About two years before D.C. Police Lt. Shane Lamond was suspended, in February 2022, for accusations of improper communication with the right-wing extremist group the Proud Boys, he was accused of time theft, according to information provided to City Paper and confirmed by the Metropolitan Police Department.
Director Carolyn Montagna, Lamond’s direct supervisor, was also accused of approving overtime for him, according to information from multiple sources familiar with the allegations, who provided details on the condition that they not be named. These sources also allege that Montagna and Lamond were in a romantic relationship at the time.
Internal Affairs Division Sergeant David Chumbley investigated some, but not all, of these allegations and left several key questions unanswered, according to the sources’ information. Chumbley, one of the officers involved in a separate complaint around a t-shirt with racist implications, requested that his superiors “cancel” the inquiry. It is unclear from the information provided to City Paper whether Chumbley’s supervisors agreed with his recommendation and what, if any, further investigation occurred.
MPD spokesperson Dustin Sternbeck confirms that MPD opened an investigation and says it is now closed. Sternbeck would not provide any further details. Chief Robert Contee did not respond to an email that requested an interview and contained a list of the details City Paper intended to publish. The department generally does not provide the public with details of personnel matters, which can be embarrassing for individual officers and for the department. Neither Lamond nor Montagna responded to City Paper’s emails seeking comment.
Contee’s silence stands in stark contrast to the special access to investigatory details MPD recently gave to the Washington Post. In May, the Post published a detailed account of MPD’s search for the person who fired more than 200 rounds at Edmund Burke School and the surrounding area. Post reporter Peter Hermann was granted early and exclusive access to MPD’s investigation, according to the article, a move that angered members of the local press corps.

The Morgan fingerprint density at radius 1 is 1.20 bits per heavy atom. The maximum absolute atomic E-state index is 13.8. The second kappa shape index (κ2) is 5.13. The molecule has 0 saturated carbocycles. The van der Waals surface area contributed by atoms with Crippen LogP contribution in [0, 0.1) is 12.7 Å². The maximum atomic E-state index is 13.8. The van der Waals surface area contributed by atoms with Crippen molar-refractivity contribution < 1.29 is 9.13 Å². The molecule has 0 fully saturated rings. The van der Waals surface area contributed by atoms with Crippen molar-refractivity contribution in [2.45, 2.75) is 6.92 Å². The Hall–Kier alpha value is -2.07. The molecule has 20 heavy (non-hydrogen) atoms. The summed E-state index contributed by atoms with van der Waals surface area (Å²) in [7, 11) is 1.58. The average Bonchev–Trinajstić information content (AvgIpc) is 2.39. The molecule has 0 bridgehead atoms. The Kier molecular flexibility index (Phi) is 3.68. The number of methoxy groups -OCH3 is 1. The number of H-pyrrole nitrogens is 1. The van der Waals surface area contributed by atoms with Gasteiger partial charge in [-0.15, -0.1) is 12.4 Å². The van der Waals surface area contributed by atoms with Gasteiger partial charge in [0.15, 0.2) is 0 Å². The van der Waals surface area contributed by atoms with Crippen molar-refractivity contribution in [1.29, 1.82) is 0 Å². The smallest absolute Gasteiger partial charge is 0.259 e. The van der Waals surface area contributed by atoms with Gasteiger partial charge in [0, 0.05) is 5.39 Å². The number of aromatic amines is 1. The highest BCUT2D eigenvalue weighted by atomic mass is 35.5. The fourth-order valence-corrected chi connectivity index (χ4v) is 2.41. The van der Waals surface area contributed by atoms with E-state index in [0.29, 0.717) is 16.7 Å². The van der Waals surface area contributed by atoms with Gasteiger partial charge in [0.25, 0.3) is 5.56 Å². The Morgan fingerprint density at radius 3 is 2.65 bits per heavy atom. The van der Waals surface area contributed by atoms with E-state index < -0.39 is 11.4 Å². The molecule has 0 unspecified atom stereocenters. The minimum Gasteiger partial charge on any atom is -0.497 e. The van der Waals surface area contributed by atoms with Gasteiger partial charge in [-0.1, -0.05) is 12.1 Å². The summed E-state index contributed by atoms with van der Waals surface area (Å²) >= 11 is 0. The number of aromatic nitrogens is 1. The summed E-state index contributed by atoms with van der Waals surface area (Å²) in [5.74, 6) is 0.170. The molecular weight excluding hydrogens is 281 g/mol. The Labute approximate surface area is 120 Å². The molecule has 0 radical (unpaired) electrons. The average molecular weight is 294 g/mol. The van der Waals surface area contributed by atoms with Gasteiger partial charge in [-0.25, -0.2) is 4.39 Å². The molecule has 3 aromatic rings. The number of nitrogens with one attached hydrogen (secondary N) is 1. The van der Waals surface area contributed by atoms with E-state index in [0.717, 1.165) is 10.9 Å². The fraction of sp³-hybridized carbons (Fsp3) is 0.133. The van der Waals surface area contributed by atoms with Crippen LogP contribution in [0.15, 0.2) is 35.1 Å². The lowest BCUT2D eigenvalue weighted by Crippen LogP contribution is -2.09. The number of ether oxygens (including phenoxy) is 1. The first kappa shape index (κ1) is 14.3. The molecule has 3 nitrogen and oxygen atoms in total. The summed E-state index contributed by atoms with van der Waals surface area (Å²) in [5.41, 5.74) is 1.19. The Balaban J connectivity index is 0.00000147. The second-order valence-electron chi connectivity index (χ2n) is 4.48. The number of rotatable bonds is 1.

In June of 2020, four MPD employees noticed an irregularity in the department’s timekeeping database with Lamond’s overtime. They reported to the internal affairs division that Montagna and Lamond were “stealing time,” according to the sources’ information. Montagna is Lamond’s supervisor and the civilian director of MPD’s Joint Strategic and Tactical Analysis Command Center, a hub of information responsible for providing crime alerts to MPD’s command staff and to the public. The center also gathers and analyzes information, including from social media, to assist MPD investigators and coordinates with federal agencies.
The four MPD employees alleged that Montagna entered 99 hours of overtime for Lamond—an excessive amount compared to others in his unit, the four employees told MPD’s internal affairs division. The four employees also alleged that Lamond and Montagna consistently left work for long periods of time while on duty and that their relationship was “common knowledge” among command center staffers, according to information from City Paper’s sources.